Home Health Hair grows on 52-year-old man’s THROAT in rare complication after decades of smoking

Hair grows on 52-year-old man’s THROAT in rare complication after decades of smoking

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Shown above is a scan of the individual's throat, with arrows pointing to places where the windpipe (or trachea) has contracted.

A man who smoked a pack of cigarettes a day for 30 years experienced a rare complication from his habit that caused hair to grow deep in his throat.

The patient visited the doctor in 2007 complaining of a hoarse voice, difficulty breathing, and a chronic cough. He told doctors that he had started smoking in 1990, when he was 20 years old, and that he had already reported a case in which he had coughed up a hair.

Based on his symptoms, doctors performed a procedure that allowed them to guide a small camera through the patient’s airways and discovered several hairs growing in an area of ​​his throat where he had previously had surgery.

While the medical team was able to remove the hairs, they continued to grow back and the patient would return to the hospital every year for the next 14 years with the same symptoms.

The condition was only treated once the man, now 52, ​​stopped smoking and doctors burned the hair cells in his throat in 2022, preventing them from returning.

Shown above is a scan of the individual’s throat, with arrows pointing to places where the windpipe (or trachea) has contracted.

The image above shows three hairs growing in the throat below the larynx.

The image above shows hairs growing in the throat.

The images above show hairs that were in the man’s throat. Doctors removed them every year for 14 years. Doctors finally stopped the hairs once the man quit smoking.

The man, from Austria, was diagnosed with endotracheal hair growth, or hair that grows in the throat.

The condition is extremely rare and only a few cases are recorded in the medical literature. The causes are unclear and the authors of the case report said this was only the second such case.

Doctors claimed, however, that in this case the growth had been caused by smoking.

Experts said smoking can cause inflammation in throat tissue, which can cause stem cells to develop into hair follicles, or a group of cells and structures in which hair grows.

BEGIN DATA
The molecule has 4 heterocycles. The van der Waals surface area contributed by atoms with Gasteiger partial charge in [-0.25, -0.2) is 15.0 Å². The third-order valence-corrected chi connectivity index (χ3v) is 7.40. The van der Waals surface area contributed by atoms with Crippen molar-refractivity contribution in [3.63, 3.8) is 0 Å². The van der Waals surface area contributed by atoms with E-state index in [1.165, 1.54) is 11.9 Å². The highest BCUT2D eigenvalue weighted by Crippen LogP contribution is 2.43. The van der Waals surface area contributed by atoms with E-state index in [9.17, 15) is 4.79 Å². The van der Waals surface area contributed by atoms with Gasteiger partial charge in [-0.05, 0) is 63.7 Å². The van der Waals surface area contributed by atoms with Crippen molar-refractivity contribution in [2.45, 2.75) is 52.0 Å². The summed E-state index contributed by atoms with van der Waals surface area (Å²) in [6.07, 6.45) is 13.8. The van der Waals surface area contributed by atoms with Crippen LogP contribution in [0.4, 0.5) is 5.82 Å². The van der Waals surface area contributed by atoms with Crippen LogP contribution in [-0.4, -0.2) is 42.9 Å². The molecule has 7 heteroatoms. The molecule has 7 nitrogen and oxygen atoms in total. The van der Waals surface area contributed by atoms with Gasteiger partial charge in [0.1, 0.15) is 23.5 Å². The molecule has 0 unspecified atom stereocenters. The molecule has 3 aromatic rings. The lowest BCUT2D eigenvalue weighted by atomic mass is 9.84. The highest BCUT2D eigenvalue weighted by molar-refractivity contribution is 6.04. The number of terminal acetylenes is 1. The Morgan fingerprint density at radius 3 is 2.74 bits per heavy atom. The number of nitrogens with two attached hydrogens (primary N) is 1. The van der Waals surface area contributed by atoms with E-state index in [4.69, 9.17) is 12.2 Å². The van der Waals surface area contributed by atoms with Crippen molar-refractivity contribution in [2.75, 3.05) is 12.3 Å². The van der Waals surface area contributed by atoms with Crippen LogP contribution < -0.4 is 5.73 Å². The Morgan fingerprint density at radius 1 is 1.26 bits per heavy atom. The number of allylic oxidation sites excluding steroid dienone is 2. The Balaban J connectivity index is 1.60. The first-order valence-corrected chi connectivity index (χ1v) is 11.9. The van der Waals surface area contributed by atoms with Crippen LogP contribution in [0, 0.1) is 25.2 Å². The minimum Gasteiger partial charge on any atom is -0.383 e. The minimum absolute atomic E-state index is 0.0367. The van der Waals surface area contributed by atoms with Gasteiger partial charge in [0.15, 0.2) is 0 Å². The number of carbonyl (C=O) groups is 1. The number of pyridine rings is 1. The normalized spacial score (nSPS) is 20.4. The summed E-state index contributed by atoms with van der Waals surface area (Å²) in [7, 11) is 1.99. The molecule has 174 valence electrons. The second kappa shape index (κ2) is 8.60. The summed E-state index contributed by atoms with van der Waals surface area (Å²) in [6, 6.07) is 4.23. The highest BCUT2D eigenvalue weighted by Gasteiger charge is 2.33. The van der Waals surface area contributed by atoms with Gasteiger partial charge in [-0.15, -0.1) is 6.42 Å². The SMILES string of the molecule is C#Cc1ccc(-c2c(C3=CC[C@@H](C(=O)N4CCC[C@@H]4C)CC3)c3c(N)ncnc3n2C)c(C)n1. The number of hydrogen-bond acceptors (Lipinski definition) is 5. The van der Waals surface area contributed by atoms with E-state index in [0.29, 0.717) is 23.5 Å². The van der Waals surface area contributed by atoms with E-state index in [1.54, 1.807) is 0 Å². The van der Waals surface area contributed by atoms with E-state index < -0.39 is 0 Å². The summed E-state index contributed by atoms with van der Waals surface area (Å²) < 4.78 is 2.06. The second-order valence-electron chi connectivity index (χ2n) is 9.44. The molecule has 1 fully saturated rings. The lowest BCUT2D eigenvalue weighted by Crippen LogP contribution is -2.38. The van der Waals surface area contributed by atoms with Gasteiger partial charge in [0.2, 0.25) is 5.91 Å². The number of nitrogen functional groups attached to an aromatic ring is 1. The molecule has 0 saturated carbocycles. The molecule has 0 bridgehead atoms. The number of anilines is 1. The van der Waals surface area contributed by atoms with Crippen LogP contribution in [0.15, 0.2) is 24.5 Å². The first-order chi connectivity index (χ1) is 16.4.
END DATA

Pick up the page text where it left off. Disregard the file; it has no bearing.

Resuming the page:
There were usually six to nine two-inch hairs in the man’s throat, and some had managed to pass through his larynx and grow into his mouth.

Revealing the case in the American Journal of Case ReportsThe doctors said: ‘Our hypothesis is that the onset of hair growth was triggered by the patient’s smoking.

‘(This) may have induced and stimulated endotracheal hair growth. (But of course this assumption cannot be proven due to the rarity of these cases.’

Doctors also noted that the patient had nearly drowned at the age of 10, which had caused his trachea, the part of the trachea below the larynx, to be cut to allow an air tube to be placed so he could breathe.

The opening was then closed with cartilage and skin from the ear, and hair growth was detected around the transplanted site in the throat.

About 28.3 million Americans smoke, or one in 10 people, although it is extremely rare for the habit to cause throat hair to grow.

The patient reported that his symptoms began in 2006, approximately 16 years after he started smoking.

He complained of difficulty breathing at night, hoarseness, snoring, and chronic cough.

When he first sought medical help in 2007, doctors also found swelling in his throat and scabs that had formed.

In addition to removing them, he was treated with antibiotics as doctors discovered that the hairs were covered in bacteria.

Over the next almost 15 years, the man visited doctors again for further checks and repeated extractions.

Each time they removed the hair, they said the patient was immediately relieved of his symptoms.

Despite the chronic condition, doctors did not want to perform the curative procedure until the man quit smoking, which he did in 2020.

The hair growth finally stopped after doctors performed endoscopic argon plasma coagulation (burning the root from which hair grows) when the patient was 49 years old.

One year after this procedure, two throat hairs were removed and another coagulation was performed. Since then no hair has grown back.

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